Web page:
French commentator Éric Zemmour’s presidential campaign has been anything but quiet.
The controversial figure was assaulted by a protestor at his first campaign event on Dec. 5 in Villepinte, a suburb of Paris. The man grabbed him by the neck before security forces intervened. Zemmour injured his wrist and was ordered by his doctor to rest for nine days.
At the same event, a fight broke out between his supporters and protestors.
“SOS Racisme, an activist group, said five of its members attending the rally were injured. Police detained approximately 60 people in connection to the fight,” per The Washington Examiner.
French far-right presidential candidate Eric Zemmour launched his bid Sunday amid chaotic scenes that saw him being put into a brief headlock and anti-racism campaigners physically attacked. pic.twitter.com/SG1g5dn0se
— DW News (@dwnews) December 7, 2021
Approximately 13,000 people attended the rally, where Zemmour announced the formation of a new political party — Reconquête.
Zemmour is “the country’s first major Jewish presidential candidate in the post-war Fifth Republic era,” per the Jewish Telegraphic Agency.
An outspoken critic of immigration and Islam, Zemmour was convicted of “inciting hatred” and draws support from National Party leader Marine Le Pen’s base as well as the country’s mainstream conservative right.
The former journalist and television commentator announced he intends to seek the presidency in a 10-minute YouTube video posted on Nov. 30.
The 63-year-old said he became disillusioned with the government which he told his “countrymen” he believes will neither fight for the French nation nor “preserve our architectural, cultural, and natural heritage.”
He said that many French people share “a strange and penetrating feeling of dispossession.”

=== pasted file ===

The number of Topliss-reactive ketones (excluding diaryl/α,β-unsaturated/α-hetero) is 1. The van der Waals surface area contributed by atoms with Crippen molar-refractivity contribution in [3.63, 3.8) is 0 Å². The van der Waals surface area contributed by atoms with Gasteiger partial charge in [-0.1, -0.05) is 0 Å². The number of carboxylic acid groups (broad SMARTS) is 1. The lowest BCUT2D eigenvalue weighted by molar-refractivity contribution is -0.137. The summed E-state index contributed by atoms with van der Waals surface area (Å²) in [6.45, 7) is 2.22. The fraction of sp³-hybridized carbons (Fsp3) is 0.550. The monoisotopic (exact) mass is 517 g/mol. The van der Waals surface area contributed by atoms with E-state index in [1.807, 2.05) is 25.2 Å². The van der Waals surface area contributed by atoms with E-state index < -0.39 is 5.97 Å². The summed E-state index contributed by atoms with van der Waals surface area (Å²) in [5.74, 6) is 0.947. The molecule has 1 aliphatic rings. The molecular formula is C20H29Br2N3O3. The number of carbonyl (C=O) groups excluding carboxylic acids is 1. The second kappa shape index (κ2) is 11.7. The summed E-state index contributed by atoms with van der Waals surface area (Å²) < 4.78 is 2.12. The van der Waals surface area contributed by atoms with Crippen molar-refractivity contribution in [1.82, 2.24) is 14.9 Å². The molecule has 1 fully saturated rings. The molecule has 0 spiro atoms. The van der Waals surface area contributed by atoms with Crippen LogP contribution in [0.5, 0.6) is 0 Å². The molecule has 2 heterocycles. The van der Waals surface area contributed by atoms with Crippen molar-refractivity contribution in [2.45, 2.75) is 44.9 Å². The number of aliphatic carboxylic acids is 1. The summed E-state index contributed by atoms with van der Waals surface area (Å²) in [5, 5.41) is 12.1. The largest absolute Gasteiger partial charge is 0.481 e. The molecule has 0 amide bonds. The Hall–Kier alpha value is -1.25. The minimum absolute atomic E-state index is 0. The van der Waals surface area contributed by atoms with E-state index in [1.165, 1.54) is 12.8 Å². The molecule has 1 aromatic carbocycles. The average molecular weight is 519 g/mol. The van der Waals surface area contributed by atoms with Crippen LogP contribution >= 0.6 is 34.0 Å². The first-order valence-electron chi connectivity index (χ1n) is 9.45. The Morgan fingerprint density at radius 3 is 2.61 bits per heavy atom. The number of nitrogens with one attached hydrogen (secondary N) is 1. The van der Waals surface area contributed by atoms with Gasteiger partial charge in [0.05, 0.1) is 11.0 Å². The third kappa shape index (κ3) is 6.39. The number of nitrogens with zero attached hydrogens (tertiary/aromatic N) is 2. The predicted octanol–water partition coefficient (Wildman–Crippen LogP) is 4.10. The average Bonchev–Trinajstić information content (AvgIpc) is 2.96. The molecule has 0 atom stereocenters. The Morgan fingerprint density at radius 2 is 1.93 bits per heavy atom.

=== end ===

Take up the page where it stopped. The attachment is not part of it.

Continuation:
“Like you, I have decided to take our destiny in hand,” he said in the video. “I saw that no politician had the courage to save our country from the tragic fate that awaits it. For a long time I was happy with the role of journalist … but I no longer trust that a politician will have the courage to save the country from the tragic fate that awaits it.
“We, the French, are a great nation. A great people. Our glorious past pleads for our future. Our soldiers have conquered Europe and the world. Our writers and artists have aroused universal admiration. Our scientific discoveries and industrial production have stamped their epochs. We have known great victories, and we have overcome cruel defeats.”
Zemmour encouraged his supporters to stay the course, despite whatever criticism they may receive.
“They will say that you are racist. They will say that you are motivated by contemptible passions, when in fact it is the most lovely passion that animates you – passion for France,” he said. “They will say the worst about me. But I will keep going amidst the jeers, and I don’t care if they spit on me. I will never bend the head. For we have a mission to accomplish.”
According to Reuters, “Opinion polls also show he has shocked some voters with provocative comments — from saying children shouldn’t be given foreign-sounding names to claiming that the French government which collaborated with the Nazis during World War II had protected Jews.”
Immigration is a central part of Zemmour’s platform. He has promised to expel any unsuccessful asylum-seekers and illegal immigrants if he is elected.
Editor’s Note: A previous version of this story included descriptions that characterized Zemmour as “far-right.” Upon further review, these descriptors can be reasonably considered editorial and not necessarily fact-based. Therefore, they have been removed. In addition, the title has been revised in order to present a more accurate description of certain reactions to Zemmour’s bid for the presidency.